December 23, 1963 |
|Notable works||The Secret History (1992)
The Little Friend (2002)
The Goldfinch (2013)
|Notable awards||WH Smith Literary Award (2003)
Pulitzer Prize for Fiction (2014)
Andrew Carnegie Medal for Excellence in Fiction (2014)
Donna Tartt (born December 23, 1963) is an American writer and author of the novels The Secret History (1992), The Little Friend (2002), and The Goldfinch (2013). Tartt won the WH Smith Literary Award for The Little Friend in 2003 and the Pulitzer Prize (Fiction) for The Goldfinch in 2014 and she was named to the TIME 100: The 100 Most Influential People in 2014.
She enrolled in the University of Mississippi in 1981, and her writing caught the attention of Willie Morris while she was a freshman. Following a recommendation from Morris, Barry Hannah, then an Ole Miss Writer-in-Residence, admitted eighteen-year-old Tartt into his graduate short story course. "She was deeply literary," says Hannah. "Just a rare genius, really. A literary star." Following the suggestion of Morris and others, she transferred to Bennington College in 1982, where she was friends with fellow students Bret Easton Ellis, Jill Eisenstadt, and Jonathan Lethem, and studying classics with Claude Fredericks. She dated Ellis for a while after sharing works in progress, The Secret History and Less Than Zero respectively.
Donna Tartt is Roman Catholic.
As of 2002, Tartt was reportedly working on a retelling of the myth of [Daedalus] and [Icarus] for the [Canongate Myth Series], a series of [novella]s in which ancient [Mythology|myths] are re-imagined and re-written by contemporary authors. In 2006, Tartt's short story "The Ambush" was named to [The Best American Short Stories 2006].
Donna Tartt, beginning with The Secret History, has largely written in neo-romanticism-inflected prose that borrows heavily from the stylings of 19th century literature. This prose style is relatively unique in contemporary American literary fiction, particularly given a present tendency by fiction writers and literary critics to favor a more brief and to-the-point prose style. This prose style also stands in stark contrast to her former classmate Bret Easton Ellis' curt, 20th century-inspired minimalist style in Less Than Zero, which incorporates a similar setting and has some overlap in character types and themes.
Awards and honours
- 2003 WH Smith Literary Award for The Little Friend
- 2003 Orange Prize for Fiction shortlist for The Little Friend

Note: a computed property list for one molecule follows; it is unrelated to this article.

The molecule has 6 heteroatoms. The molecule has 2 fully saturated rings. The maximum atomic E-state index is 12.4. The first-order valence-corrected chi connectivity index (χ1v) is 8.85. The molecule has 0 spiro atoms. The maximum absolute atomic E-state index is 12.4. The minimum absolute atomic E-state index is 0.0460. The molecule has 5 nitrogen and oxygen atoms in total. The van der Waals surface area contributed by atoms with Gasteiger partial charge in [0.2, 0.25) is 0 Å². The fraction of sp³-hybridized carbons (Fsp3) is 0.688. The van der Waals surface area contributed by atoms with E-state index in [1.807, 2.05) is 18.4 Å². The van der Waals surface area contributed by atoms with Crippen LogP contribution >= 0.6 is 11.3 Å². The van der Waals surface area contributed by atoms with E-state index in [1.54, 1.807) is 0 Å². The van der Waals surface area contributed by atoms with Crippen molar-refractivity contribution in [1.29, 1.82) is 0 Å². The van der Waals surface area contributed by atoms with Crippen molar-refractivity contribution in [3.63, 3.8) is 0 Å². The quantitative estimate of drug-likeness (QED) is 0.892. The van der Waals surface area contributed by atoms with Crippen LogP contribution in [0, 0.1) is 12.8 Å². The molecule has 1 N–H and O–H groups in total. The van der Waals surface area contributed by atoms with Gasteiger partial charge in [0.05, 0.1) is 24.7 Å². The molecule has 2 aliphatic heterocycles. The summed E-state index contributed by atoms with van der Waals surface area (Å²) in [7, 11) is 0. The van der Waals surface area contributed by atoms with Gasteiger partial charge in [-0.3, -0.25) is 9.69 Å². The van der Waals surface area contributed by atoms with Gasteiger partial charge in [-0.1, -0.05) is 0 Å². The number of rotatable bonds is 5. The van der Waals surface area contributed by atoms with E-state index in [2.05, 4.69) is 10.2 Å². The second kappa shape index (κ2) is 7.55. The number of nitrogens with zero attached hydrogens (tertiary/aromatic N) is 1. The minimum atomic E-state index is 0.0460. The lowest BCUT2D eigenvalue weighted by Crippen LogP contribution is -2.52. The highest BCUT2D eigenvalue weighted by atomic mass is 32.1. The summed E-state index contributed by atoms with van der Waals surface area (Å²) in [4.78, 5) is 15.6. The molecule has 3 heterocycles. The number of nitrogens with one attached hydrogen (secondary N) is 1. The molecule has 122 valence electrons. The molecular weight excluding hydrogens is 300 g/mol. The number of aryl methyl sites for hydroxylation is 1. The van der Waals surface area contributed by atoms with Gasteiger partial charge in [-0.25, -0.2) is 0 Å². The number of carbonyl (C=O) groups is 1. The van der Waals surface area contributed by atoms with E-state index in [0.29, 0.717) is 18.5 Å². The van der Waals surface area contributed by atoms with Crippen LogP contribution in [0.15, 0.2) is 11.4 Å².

- 2013 National Book Critics Circle Award (Fiction) shortlist for The Goldfinch
- 2014 Baileys Women's Prize for Fiction shortlist for The Goldfinch
- 2014 Pulitzer Prize for Fiction for The Goldfinch
- 2014 TIME 100 The 100 Most Influential People 
- 2014 Andrew Carnegie Medal for Excellence for Fiction for The Goldfinch 
- Vanity Fair International Best Dressed List, 2014 
- 2014 Malaparte Prize for The Goldfinch (Italy) 
- The Secret History (1992, Alfred A. Knopf)
- The Little Friend (2002, Alfred A. Knopf)
- The Goldfinch (2013, Little, Brown and Company)
- Short stories
- “Tam-O'-Shanter”. The New Yorker April 19, 1993, p. 90.
- “A Christmas Pageant”. Harper’s 287.1723. December 1993, pp. 45+.
- “A Garter Snake”. GQ 65.5, May 1995, pp. 89+.
- “The Ambush”. The Guardian, June 25, 2005.
- “Sleepytown: A Southern Gothic Childhood, with Codeine.” Harper’s 286, July 1992, pp. 60–66.
- “Basketball Season.” The Best American Sports Writing, edited and with an introduction by Frank Deford. Houghton Mifflin, 1993.
- “Team Spirit: Memories of Being a Freshman Cheerleader for the Basketball Team.” Harper’s 288, April 1994, pp. 37–40.
- The Secret History
- The Little Friend (abridgment)
- True Grit (with afterword expressing her love of the novel)
- Winesburg, Ohio (selection)
- Kara Bloomgarden-Smoke (12 February 2013). "Donna Tartts long awaited third novel will be published this year". The New York Observer. Retrieved 15 October 2013.
- Donna Tartt by Ann Patchett
- Lacey Galbraith (Winter 2004). "Interview: Barry Hannah, The Art of Fiction No 184". The Paris Review. Retrieved 15 October 2013.
- "''Independent'': "Whatever happened to Donna Tartt?"". Arlindo-correia.org. Retrieved 2010-05-22.
- Kirsten Reach (January 14, 2014). "NBCC finalists announced". Melville House Publishing. Retrieved January 14, 2014.
- "Announcing the National Book Critics Awards Finalists for Publishing Year 2013". National Book Critics Circle. January 14, 2014. Retrieved January 14, 2014.
- Mark Brown (7 April 2014). "Donna Tartt heads Baileys women's prize for fiction 2014 shortlist". The Guardian. Retrieved April 11, 2014.
- "Donna Tartt: The World's 100 Most Influential People". Time. April 23, 2014.
- Tartt, Donna (1993-04-19). "Fiction: Tam-O'-Shanter" (abstract). The New Yorker. Retrieved 2008-01-14.
- Tracy Hargreaves, Donna Tartt's "The Secret History", New York and London: Continuum International Publishing Group, 2001 ISBN 0-8264-5320-1
- Adrian McOran-Campbell, The Secret History (August 2000)
- Danny Yee, "Studying Ancient Greek Warps the Mind of the Young?" (January 4, 1994)
- Tartt, Donna, Playboy Magazine, "Lolita, 50 Years Later" (December 2005)
- Kakutani, Michiko, The New York Times, "Students Indulging in Course of Destruction" (September 4, 1992)
- Kaplan, James, Vanity Fair, "Smart Tartt" (September 1992)
- Tartt, Donna, The Oxford American, "Spanish Grandeur in Mississippi" (Fall 2000)
- Donna Tartt interviewed by Robert Birnbaum at identitytheory.com
- Interview with Jill Eisenstadt in Bomb_(magazine)
- Tartt on reading and her Scottish grandmother
- Tartt in Vogue on her teenage worship of Hunter S. Thompson
- NPR: Talk of the Nation: Donna Tartt interviewed by Lynn Neary (November 5, 2002)
- NPR: Talk of the Nation: Donna Tartt and Anne Rice interviewed by Ray Suarez (October 30, 1997)
- Donna Tartt at BBC Radio 4 – Bookclub interviewed by James Naughtie (January 5, 2014)
- The Guardian's 10 Best Dressed People of 2013